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Living an Adventure
Jerri Barden Perkins, M.D. did not venture outside her home state of Virginia until she was a junior at Mary Washington. She has since made up for lost time with extensive and enlightening travel adventures. These experiences prompted her to make arrangements in her estate plans to encourage UMW students to broaden their horizons through liberal arts classes, research projects, and participation in study abroad programs. "If I had my way, it would be mandatory for every American to study outside the U.S.," she says. "It's so important to see how other people live and thrive."
As a student at Mary Washington, Jerri focused on science classes while pursuing her dream of becoming a physician. She majored in chemistry and valued pre-med classes in comparative anatomy and histology; however, she says her liberal arts classes impacted her life and career in ways that continue to surprise and delight.
Jerri continued her education at Medical College of Virginia and completed a post-doctoral fellowship at the National Institutes of Health. There she discovered an interest in research and helped rediscover and name an organism – the JB Strain – now located in the American Tissue Culture Collection. Her career path changed slightly as she began work for the Food and Drug Administration.
Jerri's medical research and consultation assignments often blended with her private life, especially during her 38-year marriage to John Calvin "Cal" Perkins. A graduate of Harvard University and Harvard Medical School, Cal practiced internal medicine with a specialty in infectious diseases. "He was attuned to nature, had a poet's mind, the intellect of a scholar, and the brawn of an athlete," Jerri says.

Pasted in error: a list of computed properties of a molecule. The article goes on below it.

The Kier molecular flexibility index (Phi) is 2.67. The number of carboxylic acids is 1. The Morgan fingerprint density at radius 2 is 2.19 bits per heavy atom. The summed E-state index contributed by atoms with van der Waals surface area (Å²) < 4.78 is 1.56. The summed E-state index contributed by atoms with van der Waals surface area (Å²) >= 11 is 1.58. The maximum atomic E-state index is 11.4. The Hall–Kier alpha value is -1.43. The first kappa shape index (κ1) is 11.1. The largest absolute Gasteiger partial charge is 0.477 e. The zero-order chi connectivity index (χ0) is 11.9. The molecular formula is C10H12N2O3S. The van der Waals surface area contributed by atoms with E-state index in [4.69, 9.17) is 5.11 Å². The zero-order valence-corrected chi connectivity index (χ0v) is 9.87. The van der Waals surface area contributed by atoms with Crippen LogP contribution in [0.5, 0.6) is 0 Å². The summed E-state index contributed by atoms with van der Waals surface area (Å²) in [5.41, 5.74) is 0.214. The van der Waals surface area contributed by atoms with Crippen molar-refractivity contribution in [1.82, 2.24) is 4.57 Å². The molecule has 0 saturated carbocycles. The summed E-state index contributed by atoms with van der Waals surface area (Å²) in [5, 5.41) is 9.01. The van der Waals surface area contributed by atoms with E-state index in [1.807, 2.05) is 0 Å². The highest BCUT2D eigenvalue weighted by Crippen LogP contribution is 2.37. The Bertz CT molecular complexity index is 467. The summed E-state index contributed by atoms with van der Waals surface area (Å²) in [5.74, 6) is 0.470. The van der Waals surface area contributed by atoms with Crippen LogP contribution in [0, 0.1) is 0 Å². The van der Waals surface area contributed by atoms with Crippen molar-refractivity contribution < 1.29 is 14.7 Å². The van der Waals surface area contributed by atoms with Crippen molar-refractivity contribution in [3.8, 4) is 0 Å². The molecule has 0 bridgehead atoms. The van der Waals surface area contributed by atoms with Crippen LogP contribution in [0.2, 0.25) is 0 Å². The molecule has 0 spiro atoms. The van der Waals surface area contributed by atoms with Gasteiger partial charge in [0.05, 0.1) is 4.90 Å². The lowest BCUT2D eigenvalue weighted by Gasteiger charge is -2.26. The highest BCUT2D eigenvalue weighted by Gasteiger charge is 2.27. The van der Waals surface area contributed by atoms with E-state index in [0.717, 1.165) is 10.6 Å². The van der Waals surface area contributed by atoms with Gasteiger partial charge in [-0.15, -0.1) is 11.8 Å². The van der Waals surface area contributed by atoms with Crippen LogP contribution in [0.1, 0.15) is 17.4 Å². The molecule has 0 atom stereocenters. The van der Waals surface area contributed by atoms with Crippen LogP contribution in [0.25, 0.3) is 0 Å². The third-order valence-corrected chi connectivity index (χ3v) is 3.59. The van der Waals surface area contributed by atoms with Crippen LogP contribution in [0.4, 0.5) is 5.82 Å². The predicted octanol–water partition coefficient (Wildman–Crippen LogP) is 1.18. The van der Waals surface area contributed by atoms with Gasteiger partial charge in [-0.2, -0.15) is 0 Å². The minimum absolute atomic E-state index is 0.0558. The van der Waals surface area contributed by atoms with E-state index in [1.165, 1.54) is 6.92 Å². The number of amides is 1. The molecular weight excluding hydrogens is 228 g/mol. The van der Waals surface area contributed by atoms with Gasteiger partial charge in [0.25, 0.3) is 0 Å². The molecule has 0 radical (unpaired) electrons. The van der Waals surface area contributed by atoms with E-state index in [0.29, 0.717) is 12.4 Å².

The couple and their children enjoyed travel. As a consultant for the prevention of AIDS, Jerri's work took her to Paris, Montreal, and Florence. Through the years, the family skied in Switzerland, went on Safari in South Africa, visited the pyramids of Egypt, and sailed the Nile. One of their most memorable adventures was a literal trip around the world by private jet. "Travel has always been special for me, and I loved the incredible sights and the educational experiences," says Jerri. "But I could not overlook the third-world poverty we saw. That really affected me." Jerri and Cal were not new to the plight of those less fortunate. For nearly 20 years, they utilized their medical expertise as volunteers and board members for a free clinic. "If you are blessed to have done well with the education provided to you, I think you have an obligation to pay it back or to pass it forward," Jerri says.
Cal passed away in 2009, and Jerri now is honoring his life by continuing to help others. "He made the world better for me and for all," she says. "We educated our children and gave them our values. Now, I want to do something in his memory that will be meaningful and that will last for generations."
As a member of the UMW Heritage Society, Jerri has made provisions for five endowments: a Washington Scholarship, a science scholarship, a study abroad scholarship, a summer science research endowment, and an endowment for research in classics, philosophy, and religion.
"I truly believe education is best learned by living adventures," Jerri says. And she should know. Her life has been – and continues to be – filled with great adventures.